Binay denied the accusations against him, and said that when he was mayor, Makati became one of the country’s most progressive cities, a record of governance that qualifies him to be the next president.

“Mar Roxas is behind the investigations at the Senate and the Ombudsman,” he said.

Roxas ran for vice president in 2010 but lost to Binay.

The Ombudsman has ordered the Vice President’s son, Makati Mayor Jejomar Erwin Binay Jr., suspended over the same graft allegations, but he has been holed up in the city hall in defiance of the order.

He, too, has blamed Roxas for what the Binays say is state persecution of their family.

The Vice President was set to go to Baguio City today with Valenzuela Rep. Sherwin Gatchalian and Mitos Magsaysay, who are reportedly running for the Senate in 2016.


INQUIRER

The perils of a scopic Mindanao view Antonio Montalvan II @inquirerdotnet Philippine Daily Inquirer 12:08 AM | Monday, March 16th, 2015

To the barrage of criticisms against President Aquino is a common reaction from some loyal followers: Criticizing Mr. Aquino is myopic because it forgets his achievements that previous presidents failed to come up with. The predictable succeeding argument is, Mr. Aquino has sent “corrupt politicians to jail.”

On the other hand, in discussions on the proposed Bangsamoro Basic Law (BBL), one commonly hears: “The Moro people cannot be trusted”; “They are traitors”; “They do not consider themselves Filipinos”; and other such arguments.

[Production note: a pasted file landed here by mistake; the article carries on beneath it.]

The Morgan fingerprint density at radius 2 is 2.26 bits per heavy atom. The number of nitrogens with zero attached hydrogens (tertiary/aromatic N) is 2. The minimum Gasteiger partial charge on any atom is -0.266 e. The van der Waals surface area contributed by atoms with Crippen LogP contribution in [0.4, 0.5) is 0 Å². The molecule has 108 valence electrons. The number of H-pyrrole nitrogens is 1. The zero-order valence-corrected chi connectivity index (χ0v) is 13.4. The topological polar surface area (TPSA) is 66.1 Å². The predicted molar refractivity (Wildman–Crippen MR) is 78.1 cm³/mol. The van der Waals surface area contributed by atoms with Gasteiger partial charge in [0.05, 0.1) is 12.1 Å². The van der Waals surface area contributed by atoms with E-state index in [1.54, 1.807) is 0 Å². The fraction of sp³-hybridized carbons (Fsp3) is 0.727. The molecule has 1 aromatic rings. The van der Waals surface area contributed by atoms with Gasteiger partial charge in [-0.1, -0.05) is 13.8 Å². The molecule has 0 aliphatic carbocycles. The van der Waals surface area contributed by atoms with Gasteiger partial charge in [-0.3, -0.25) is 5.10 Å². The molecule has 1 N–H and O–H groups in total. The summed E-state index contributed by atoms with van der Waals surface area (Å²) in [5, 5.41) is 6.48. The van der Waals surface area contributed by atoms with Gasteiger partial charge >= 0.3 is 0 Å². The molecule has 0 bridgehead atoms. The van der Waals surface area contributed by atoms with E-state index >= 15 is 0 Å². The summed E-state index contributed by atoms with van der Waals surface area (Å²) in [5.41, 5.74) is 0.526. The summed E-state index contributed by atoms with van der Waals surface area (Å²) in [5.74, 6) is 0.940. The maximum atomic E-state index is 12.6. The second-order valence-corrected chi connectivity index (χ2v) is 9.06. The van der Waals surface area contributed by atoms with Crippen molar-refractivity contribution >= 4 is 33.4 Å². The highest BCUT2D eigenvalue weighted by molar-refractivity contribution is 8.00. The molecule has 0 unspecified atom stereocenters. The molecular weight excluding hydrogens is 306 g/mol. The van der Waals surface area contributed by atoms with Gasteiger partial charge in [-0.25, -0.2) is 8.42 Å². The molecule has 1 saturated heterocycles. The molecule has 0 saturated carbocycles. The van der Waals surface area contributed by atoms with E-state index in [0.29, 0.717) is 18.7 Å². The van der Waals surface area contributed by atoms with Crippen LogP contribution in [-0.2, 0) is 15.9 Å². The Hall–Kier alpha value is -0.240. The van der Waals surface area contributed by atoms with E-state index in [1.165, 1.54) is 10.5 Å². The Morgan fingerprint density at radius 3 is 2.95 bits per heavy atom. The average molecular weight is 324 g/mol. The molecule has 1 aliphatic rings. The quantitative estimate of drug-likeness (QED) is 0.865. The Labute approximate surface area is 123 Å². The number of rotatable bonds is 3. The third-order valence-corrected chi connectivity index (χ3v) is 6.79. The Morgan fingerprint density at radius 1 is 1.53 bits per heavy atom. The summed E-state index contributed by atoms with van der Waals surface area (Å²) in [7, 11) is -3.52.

The arguments on both issues fall under the classification of scopic reasoning which operates from a narrow point of view, leaving no room for intellectual maneuver.

The one on the President is a selectively limited perspective. Bad governance must always be denounced, even if it is the handiwork of a popular president. Good governance advocacy is always predicated on the common good, not partisanship.

The argument that under the Aquino presidency the corrupt are being prosecuted will not sell until we see the President’s corrupt Liberal Party-mates face prosecution, too. That Mr. Aquino is without any capability for corruption is just as scopic as the argument that the Moro people are traitors.

A few years ago, a little Moro girl rode on a float in Baguio City’s Panagbenga Festival. Spectators jeered her as “Abu Sayyaf.” A young Moro woman in Manila was refused a ride by passing taxicabs because of her identifiable hijab head cover. It cannot be denied: Many of our Moro brethren are treated as cultural pariahs. A Moro treated as an alien in one’s own country lives in a state of depersonalization.

Falling under scopic argumentation was the opinion espoused by retired Supreme Court Justice Vicente Mendoza when he questioned the name “Bangsamoro.” Mendoza opined that positioning from a nation perspective invites the danger of the Bangsamoro seceding from the Philippine republic.

Current social thought has recognized the transformation of the concept of nation not just as a social polity but also as a representation of social life. Social thinkers have averred that “nation” is not simply the “ideological apparatus of state power.” It refers not just to the discourses of the cultural supremacy of the majority but also to the voices in its peripheries, of its minorities.